Community Transmission in the United States: When Did it Begin?
After reports of two individuals who died February 6 and 12-17 whose bodies were subsequently tested and found to be positive for SARS-CoV-2, many questioned whether community transmission (i.e. transmission among people who had not traveled to China or other at-risk areas) of the virus had begun to occur in the United States earlier than the first documented cases at the end of February. An article from the CDC Morbidity and Weekly Report investigated this question by combining data from different sources, including the National Syndromic Surveillance Program (NSSP), vaccine effectiveness networks, and the "Seattle Flu Study." The NSSP (a project of the CDC) gathers real-time data of symptoms, chief complaints, and diagnoses from over 4,000 hospitals across the United States. Data from the NSSP of 14 counties that reported early community transmission found no increase in emergency departments diagnosing covid-19-like illnesses or related symptoms including fever, cough, shortness of breath, difficulty breathing, or the listing of a coronavirus diagnosis until late February/early March. The study also looked at data from two networks designed to study the effectiveness of the influenza vaccine in six states. Samples taken earlier this year that had been stored were retrospectively tested for the presence of SARS-CoV-2. In Washington State, the first sample tested that was positive for SARS-CoV-2 came from a test taken on February 25. The prior 497 samples from January 19 to February 24 all tested negative. None of the 2,620 samples from Michigan, Pennsylvania, Tennessee, Texas, or Wisconsin tested positive. Similarly, researchers from the Seattle Flu study, designed to monitor new respiratory illnesses in the area, went back and re-tested stored viral swab samples of 5,270 patients who had been tested for respiratory illnesses starting January 1, 2020 and through February 20, 2020.No sample was positive for SARS-CoV-2. While not definitive, taken together, these data suggest that it is unlikely that symptomatic covid-19 was coursing through communities in the US before mid-to-late February.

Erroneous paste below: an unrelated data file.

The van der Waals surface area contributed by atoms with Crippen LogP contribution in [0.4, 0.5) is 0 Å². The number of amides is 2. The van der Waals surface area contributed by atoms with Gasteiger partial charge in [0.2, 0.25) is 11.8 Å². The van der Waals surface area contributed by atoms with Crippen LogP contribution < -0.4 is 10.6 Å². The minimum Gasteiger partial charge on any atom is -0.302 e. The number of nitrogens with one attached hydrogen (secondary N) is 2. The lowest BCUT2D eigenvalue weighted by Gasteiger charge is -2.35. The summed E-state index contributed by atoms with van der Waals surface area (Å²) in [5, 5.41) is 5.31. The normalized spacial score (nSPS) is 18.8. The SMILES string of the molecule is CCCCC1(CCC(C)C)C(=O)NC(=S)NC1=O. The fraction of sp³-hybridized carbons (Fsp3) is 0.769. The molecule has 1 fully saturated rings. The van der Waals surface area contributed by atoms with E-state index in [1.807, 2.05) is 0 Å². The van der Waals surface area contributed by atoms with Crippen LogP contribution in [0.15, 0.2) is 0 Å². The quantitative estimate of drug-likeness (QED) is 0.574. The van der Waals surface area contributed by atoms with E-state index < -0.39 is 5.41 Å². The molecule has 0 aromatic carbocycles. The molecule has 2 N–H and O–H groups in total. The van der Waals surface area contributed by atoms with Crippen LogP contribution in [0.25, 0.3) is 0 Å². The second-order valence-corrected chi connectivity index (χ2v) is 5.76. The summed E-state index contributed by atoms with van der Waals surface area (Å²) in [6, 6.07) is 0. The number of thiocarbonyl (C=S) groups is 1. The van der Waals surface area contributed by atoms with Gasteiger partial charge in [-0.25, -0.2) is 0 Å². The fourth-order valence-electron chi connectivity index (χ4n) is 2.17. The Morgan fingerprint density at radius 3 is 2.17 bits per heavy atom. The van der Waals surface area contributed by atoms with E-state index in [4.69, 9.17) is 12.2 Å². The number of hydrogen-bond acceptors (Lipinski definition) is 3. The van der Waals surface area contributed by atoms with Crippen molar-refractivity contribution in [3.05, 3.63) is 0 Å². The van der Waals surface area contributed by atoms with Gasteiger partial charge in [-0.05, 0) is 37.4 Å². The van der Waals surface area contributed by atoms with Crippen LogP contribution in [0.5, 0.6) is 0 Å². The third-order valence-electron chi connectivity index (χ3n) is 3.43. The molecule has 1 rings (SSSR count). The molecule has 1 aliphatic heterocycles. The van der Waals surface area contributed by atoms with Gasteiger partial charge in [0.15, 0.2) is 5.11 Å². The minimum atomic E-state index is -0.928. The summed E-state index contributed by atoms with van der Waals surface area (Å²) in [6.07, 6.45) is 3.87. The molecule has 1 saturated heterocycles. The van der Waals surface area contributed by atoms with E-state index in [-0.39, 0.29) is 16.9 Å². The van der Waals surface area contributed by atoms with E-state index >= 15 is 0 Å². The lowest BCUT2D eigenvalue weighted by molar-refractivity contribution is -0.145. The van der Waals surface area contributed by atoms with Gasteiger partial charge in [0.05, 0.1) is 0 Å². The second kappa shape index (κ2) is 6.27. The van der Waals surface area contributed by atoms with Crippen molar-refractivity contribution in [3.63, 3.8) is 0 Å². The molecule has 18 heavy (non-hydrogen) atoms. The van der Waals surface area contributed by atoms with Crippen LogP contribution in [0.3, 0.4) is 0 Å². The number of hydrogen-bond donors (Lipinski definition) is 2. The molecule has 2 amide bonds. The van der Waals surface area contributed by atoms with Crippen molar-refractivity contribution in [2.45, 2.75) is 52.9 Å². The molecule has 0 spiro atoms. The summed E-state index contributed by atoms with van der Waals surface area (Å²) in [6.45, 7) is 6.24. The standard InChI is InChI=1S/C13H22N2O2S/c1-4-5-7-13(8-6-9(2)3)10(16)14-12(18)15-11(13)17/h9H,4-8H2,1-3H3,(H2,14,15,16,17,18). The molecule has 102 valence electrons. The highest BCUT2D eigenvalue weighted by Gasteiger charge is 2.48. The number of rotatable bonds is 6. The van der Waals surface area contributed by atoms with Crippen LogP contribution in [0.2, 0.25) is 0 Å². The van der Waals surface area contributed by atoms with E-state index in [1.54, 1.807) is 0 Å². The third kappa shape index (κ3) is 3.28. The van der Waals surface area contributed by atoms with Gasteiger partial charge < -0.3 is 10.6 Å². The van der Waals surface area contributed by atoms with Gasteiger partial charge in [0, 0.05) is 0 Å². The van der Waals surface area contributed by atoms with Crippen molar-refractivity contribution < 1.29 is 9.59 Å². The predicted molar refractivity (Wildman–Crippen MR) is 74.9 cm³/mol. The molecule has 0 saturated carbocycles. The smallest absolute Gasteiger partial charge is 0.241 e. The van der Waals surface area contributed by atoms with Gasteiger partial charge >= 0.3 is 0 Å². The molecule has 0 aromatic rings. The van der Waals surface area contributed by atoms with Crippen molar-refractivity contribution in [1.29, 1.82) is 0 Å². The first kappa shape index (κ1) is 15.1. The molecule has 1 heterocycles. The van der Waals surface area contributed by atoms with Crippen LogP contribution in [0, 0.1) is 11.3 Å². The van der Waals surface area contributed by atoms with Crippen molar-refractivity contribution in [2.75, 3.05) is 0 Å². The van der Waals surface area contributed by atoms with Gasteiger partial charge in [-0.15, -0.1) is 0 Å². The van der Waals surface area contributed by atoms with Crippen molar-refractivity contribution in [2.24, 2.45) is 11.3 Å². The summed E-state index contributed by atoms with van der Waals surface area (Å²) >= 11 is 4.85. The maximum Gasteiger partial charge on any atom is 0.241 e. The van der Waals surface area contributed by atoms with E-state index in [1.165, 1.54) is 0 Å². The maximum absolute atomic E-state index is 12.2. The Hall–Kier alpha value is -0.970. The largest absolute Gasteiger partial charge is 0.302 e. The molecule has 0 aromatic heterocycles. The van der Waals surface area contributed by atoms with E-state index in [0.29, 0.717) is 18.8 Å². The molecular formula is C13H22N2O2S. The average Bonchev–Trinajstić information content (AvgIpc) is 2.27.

That respirator may be clean, but is it effective?
The shortage of personal protective equipment (PPE), especially N95 respirators, has led to use of the Chinese version of the mask, KN95s, as well as sterilization and reuse in hospitals across the United States. The FDA has permitted such activity during the covid-19 outbreak via Emergency Use Authorization orders, as covered in Brief19. These respirators are designed to block at least 95 percent of particles 300 nanometers in size or larger. A new study in JAMA Network Open investigates the effect of sterilization using either vapor hydrogen peroxide (H2O2) or chlorine dioxide (ClO2) on the filtration of N95s, KN95s, and surgical face masks. Prior to sterilization, all masks had an average filtration efficiency greater than 95%. After sterilization with hydrogen peroxide, the N95 and KN95 had filtration efficiency >95%. However, when sterilized with chlorine dioxide, filtration efficiency dropped to 95.1% for N95s, 76.2% for KN95s, and 77.9% for surgical face masks. Further, the researchers evaluated the filtration of particles of various sizes and found that again, hydrogen peroxide sterilization did not damage the masks' abilities to filter out virus particles across the spectrum of tested particle sizes. Sterilization with chlorine dioxide, however, resulted in poor filtration efficiencies of particles sized 300 nanometers. This study only tested a limited number of masks and only one type of mask in each category. However, the results demonstrate the importance of evaluating the impact of a hospital's sterilization process on the masks used at that hospital. One weakness of this study is that it only assessed conditions in laboratory circumstances. Storage and transportation of masks for sterilization may lead to changes in mask fit, which can also influence how well masks protect the eventual wearer.